Friday, 5 August 2011

Friday 5th. August 2011

It was the dreaded 'man coming to fit new cooker' day today . I had dental appointment in the morning , so Carol stayed in then . At lunchtime , the rolls were reversed , so I took my old camera and had a walk around the garden , as earlier , I had seen both Southern and Migrant Hawkers flying around . I found the Southern Hawker first , a male , but before I could get him in the viewfinder , he was gone . Further down the garden , I found the Migrant Hawker , also a male , resting on a Honeysuckle . He was much more of a poser , and even allowed me to get a close up of his head and thorax , the powerhouse of muscle to which the two sets of wings are attached . At about 1330 , a phone call from the gas fitter saying that he would be on site at 1500 , had me heading out the doors for an hour at the Farm lake , just taking the old camera for quickness . I was welcomed by a pair of juvenile Green Woodpeckers , one of which I managed to grab a shot of through ground vegetation . Things seemed very much the same as last visit , with the Small Red-eyed Damselflies still chancing their arm , ovipositing in the shallows . As I watched a pair , they lifted off to lay in a different spot , and immediately got snared in the web of an Orb Spider . The vibrations alerted the spider , who headed to the pair . The damselflies were still in tandem when the spider arrived , but then the male , very chivalrously , released his mate , so that she could become the spider's meal , whilst he flew off , probably to look for another mate . The second lap of the lake , produced 'a very odd wasp' to quote fellow blogger Rob/The Living Isle . I would probably had some trouble identifying this one , had he not posted both male and female Gasteruption jaculator , what a great name , on his blog on the 6th. July , this being the female showing that incredible ovipositor .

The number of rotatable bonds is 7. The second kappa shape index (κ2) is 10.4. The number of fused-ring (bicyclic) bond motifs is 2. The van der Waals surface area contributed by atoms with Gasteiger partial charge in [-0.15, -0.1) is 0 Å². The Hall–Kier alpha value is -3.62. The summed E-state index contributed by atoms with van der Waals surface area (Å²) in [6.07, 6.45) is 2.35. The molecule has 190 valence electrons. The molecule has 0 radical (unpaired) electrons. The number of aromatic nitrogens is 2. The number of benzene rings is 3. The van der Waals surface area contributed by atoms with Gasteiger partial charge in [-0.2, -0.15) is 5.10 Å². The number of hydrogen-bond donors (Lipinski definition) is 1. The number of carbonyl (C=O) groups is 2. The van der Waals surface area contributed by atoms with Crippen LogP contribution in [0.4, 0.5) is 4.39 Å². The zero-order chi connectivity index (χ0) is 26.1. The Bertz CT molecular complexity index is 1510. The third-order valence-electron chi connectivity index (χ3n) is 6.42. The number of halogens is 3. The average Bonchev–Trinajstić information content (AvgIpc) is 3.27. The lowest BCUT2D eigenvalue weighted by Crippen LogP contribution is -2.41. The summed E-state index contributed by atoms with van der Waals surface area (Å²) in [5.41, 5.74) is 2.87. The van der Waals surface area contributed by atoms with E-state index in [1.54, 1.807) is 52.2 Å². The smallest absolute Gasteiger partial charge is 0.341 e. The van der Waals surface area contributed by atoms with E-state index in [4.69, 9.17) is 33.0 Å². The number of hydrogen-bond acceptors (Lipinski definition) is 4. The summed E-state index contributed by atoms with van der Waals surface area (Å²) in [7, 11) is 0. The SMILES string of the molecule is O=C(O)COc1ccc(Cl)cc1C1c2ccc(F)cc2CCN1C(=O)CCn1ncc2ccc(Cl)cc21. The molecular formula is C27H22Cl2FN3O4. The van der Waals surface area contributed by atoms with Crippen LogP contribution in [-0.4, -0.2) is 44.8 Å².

I also took the opportunity to relocate a skull that I found back in the Spring , really a head at that time . In the intervening months , nature had removed all the soft tissue , leaving just the upper jaw and head , and the two lower jaw bones of a Badger . I wondered at the time , just what killed the animal , as the rest of the animal was nowhere to be seen , just the severed head .
And finally , I found this shot on the disc when I downloaded the others , taken on one of my volunteering days , and then forgotten about .

1 comment:

Rob said...

Interesting observation of animal behaviour with the damselflies and spider, Greenie.
Good to see the odd wasp again!
Badger seems to have had good teeth.